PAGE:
I’ve just found this recipe and I’m going to try it on Christmas Day. First time cooking for the family, first time cooking a pheasant so I’m anxious for any extra tips! The bird is coming from one of those organic veg box delivery lot and they say it’ll have been shot on the 19th Dec (arriving on the 24th) so hopefully it’ll be hung in that time. I was going to soak it in the lemon/olive oil/white white overnight anyway just in case. However, I don’t think I’ll be able to tell the age or the sex of the bird.

  4. I followed this recipe as closely as possible with a pair of skinned, bone-in pheasant breasts. The recipe overall was tasty, but they were still dry. Left them in the oven too long? Maybe because they were previously frozen?

    • Fiona Nevile

      Hi Bill

      If you use boned, skinned breasts they will be dry. Pheasant has a tendency to be dry even with skin and bones in. I would have marinaded them in oil and lemon juice for 12 hours and then baked them in foil parcels with the recipe ingredients and the marinade for about 40 mins.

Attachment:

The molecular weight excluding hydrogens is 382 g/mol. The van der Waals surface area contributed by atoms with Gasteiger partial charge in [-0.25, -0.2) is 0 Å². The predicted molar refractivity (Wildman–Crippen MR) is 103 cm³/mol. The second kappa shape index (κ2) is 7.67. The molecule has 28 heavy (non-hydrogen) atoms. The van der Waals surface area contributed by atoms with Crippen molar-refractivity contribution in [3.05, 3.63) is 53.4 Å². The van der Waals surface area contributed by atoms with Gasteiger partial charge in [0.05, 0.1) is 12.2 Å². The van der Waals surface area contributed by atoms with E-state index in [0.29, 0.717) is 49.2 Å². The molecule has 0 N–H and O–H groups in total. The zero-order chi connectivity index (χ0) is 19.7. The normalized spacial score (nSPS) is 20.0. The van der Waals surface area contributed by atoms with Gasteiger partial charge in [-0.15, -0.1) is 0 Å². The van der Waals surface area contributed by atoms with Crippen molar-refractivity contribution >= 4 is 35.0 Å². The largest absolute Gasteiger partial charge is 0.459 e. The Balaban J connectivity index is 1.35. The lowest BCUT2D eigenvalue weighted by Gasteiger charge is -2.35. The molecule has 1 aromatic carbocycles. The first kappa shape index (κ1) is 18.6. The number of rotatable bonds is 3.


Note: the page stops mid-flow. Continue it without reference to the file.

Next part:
5. Hi there. I just wanted to thank you for this recipe – it has become a staple of my repertoire and I have also passed it to my mother! She did it with guinea-fowl, which worked really well. I did it again tonight and added jerusalem artichokes in. They cooked really well and imparted a lovely flavour to the sauce. Also I used sherry instead of wine, which added a tang (that I suppose you get with the brandy, which I have always left out, not being much of a fan). Anyway, thanks so much for putting this recipe out there!